Results 1 to 5 of 5
  1. #1
    Nick's Avatar
    Nick is offline Superbowl MVP
    Join Date
    May 2004
    Location
    Morgantown, WV
    Age
    31
    Posts
    19,301
    Rep Power
    153

    Carolina Panthers' No. 1 dilemma: Keep or trade the pick?

    Carolina Panthers' No. 1 dilemma: Keep or trade the pick?
    Darin Gantt
    Posted: Saturday, Mar. 19, 2011

    As enticing as it might be for the Carolina Panthers to think about drafting a potential franchise quarterback, they're faced with questions beyond whether Cam Newton or Blaine Gabbert might be that guy.

    The Panthers also have to consider whether they'd be better served trying to add multiple players instead, and using the demand for quarterbacks to make a deal when the draft begins April 28.

    Trading out of the top spot could become as much of a choice as deciding which player better suits their needs, specifically with the number of teams looking for a quarterback.

    Andrew Luck could have made this an easy call if he had left school early, as the Panthers had already set their sights on the Stanford quarterback. But in his absence, there are varying opinions on which quarterback is the best in this class.

    What can't be argued is the need, as at least eight of the top 12 teams in the draft and perhaps more have reason to draft a passer.

    "Hey, you've got to have that quarterback if you want to win in this league," said former Atlanta and Denver coach Dan Reeves, who twice benefitted from moving up. "But you've got to be a little lucky too if you want to make one of those deals."

    Panthers general manager Marty Hurney said he didn't want to comment on trading the first pick, but he doesn't really have to, as his stance on the topic is well-established.

    He's presided over 13 draft-weekend trades involving picks in nine years as general manager, and always refers to trades as "part of the fun" of his job.

    But after trading this year's second pick to get wide receiver Armanti Edwards, the idea of amassing more picks could appeal to him as well since they're short on what he and owner Jerry Richardson refer to as "currency." The Panthers should add some compensatory picks this week (for last season's free agency losses), but at the moment, they have just five total picks. That's a far cry from the 10 they used last year, and if they want to add quantity, trading out of the first spot would do the job.

    Since 1970, the No.1 pick in the draft has been traded seven times. Three of those were for quarterbacks, and the last two could reasonably be considered win-wins. But the risk of a major mistake is real.

    Cincinnati found out in 1995 when it gave the top pick to expansion Carolina for a first and a second, and drafted oft-injured running back Ki-Jana Carter. Likewise, Houston obtained a pair of journeyman players from Dallas in 1974 while the Cowboys took defensive end Ed "Too Tall" Jones.

    Bill Parcells parlayed the New York Jets' top pick into seven picks in 1997 through a series of trades, and while the Panthers may not want to buy wholesale to that extent, getting back into the second round would clearly appeal to them.

    The last time the top pick was traded (2004), San Diego ended up with two first-rounders, a third and a fifth. While the New York Giants got quarterback Eli Manning and eventually a Super Bowl ring out of the deal, the Chargers parlayed it into three Pro Bowlers (quarterback Philip Rivers, kicker Nate Kaeding and linebacker Shawne Merriman).

    In 2001, San Diego bypassed a chance at Michael Vick, and ended up drafting running back LaDanian Tomlinson and quarterback Drew Brees, a draft that set the stage for a decade of consistent winning for the Chargers (88 wins and just one losing season from 2002 to 2010), even after Rivers replaced Brees in 2006

    Former San Diego coach Mike Riley said he had months of preparations overturned in the days leading up to the 2001 draft, which would end up being his last as the Chargers coach.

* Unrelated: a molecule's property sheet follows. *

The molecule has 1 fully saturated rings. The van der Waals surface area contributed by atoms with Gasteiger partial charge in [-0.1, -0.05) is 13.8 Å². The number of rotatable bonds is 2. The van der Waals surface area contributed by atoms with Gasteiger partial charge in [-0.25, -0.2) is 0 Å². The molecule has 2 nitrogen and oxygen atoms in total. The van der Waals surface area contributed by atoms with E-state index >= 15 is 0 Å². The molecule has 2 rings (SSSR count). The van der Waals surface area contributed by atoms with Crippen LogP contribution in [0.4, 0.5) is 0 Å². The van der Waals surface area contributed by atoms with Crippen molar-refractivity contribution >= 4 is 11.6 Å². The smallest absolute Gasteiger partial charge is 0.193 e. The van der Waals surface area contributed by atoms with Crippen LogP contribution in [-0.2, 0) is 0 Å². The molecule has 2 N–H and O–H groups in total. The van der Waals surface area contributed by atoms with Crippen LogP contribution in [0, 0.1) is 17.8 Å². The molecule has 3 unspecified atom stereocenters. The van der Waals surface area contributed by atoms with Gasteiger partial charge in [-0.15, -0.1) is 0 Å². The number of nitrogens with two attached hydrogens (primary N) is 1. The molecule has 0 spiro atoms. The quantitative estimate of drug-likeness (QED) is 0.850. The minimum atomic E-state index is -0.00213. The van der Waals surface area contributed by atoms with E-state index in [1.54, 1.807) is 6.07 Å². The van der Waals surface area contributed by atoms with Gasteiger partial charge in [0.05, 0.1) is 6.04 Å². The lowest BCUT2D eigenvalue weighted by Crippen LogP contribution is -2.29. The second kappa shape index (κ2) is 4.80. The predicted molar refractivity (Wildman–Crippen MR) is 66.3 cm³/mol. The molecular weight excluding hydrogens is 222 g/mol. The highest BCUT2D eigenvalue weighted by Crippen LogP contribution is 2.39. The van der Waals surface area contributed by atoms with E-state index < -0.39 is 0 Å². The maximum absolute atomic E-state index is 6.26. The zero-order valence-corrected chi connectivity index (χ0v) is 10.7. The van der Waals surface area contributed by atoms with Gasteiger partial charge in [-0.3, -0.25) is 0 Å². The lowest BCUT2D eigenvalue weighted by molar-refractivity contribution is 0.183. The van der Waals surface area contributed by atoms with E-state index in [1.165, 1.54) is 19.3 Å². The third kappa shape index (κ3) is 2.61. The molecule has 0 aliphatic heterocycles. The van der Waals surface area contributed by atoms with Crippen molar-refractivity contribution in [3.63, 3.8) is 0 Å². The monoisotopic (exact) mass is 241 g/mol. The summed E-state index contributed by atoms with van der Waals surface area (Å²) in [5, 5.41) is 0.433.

"We had spent so much time researching, and as we went into that final week, it seemed like the owner, the GM, me, (offensive coordinator) Norv Turner, we were all on the same page," Riley said. "Everything was pointing to Michael Vick, and everybody seemed to think it was the right call.

    "Then somebody had a revelation, and that somebody was above me."

    The Chargers had spent the pre-draft period zooming in on three quarterbacks: Vick, Brees and Washington's Marques Tuiasosopo. While Vick was clearly the favorite, Chargers management correctly thought they could still get Brees with their own high second-rounder, and when the Falcons deal became available, they were willing to move down four spots, take Tomlinson and hope for the best.

    While the decision was made above his head, Riley recalled a sense of sadness when he heard the deal went down.

    "When you spent as much time with him as we had, you felt like you had really gotten to know the guy; and as much as the talent, you could see this vibrant personality," Riley said of Vick.

    "There were two emotions when the trade was made. One was simply surprise and shock that we were doing it. But the other was that we were all wondering about our futures, and we didn't know what it meant. I don't know if I'd call it depression, but we did have ourselves to the point we were excited about getting our hands on Michael Vick.

    "For a time, that was obviously a huge letdown."

    That's what the Panthers are weighing this year.

    Newton or Gabbert (both of whom the Panthers had private workouts with last week) could potentially transform a team looking for an answer at the position, after finishing 2010 with the league's worst offense. But they could also bet on 2010 second-rounder Jimmy Clausen improving (or try to find a veteran upgrade), and use the assets elsewhere.

    But if the pick gets traded this year, it will be because someone falls for one of the quarterbacks and is willing to make a big move to get him.

    The uncertainty over the individuals complicates things, but Carolina (picking first), Buffalo (third), Cincinnati (fourth), Arizona (fifth), San Francisco (seventh), Tennessee (eighth), Washington (10th) and Minnesota (12th) have serious need at the position, with Denver (second) and Cleveland (sixth) potentially joining the mix.

    So while there's not a clear-cut No.1 quarterback, the demand is obvious, and could trigger a move.

    Reeves twice benefited from such deals. He was the Denver Broncos' coach in the 1980s when they obtained John Elway, and was running the show in Atlanta when the Falcons parlayed their way into Vick. Reeves knows how fortunate he was in both cases.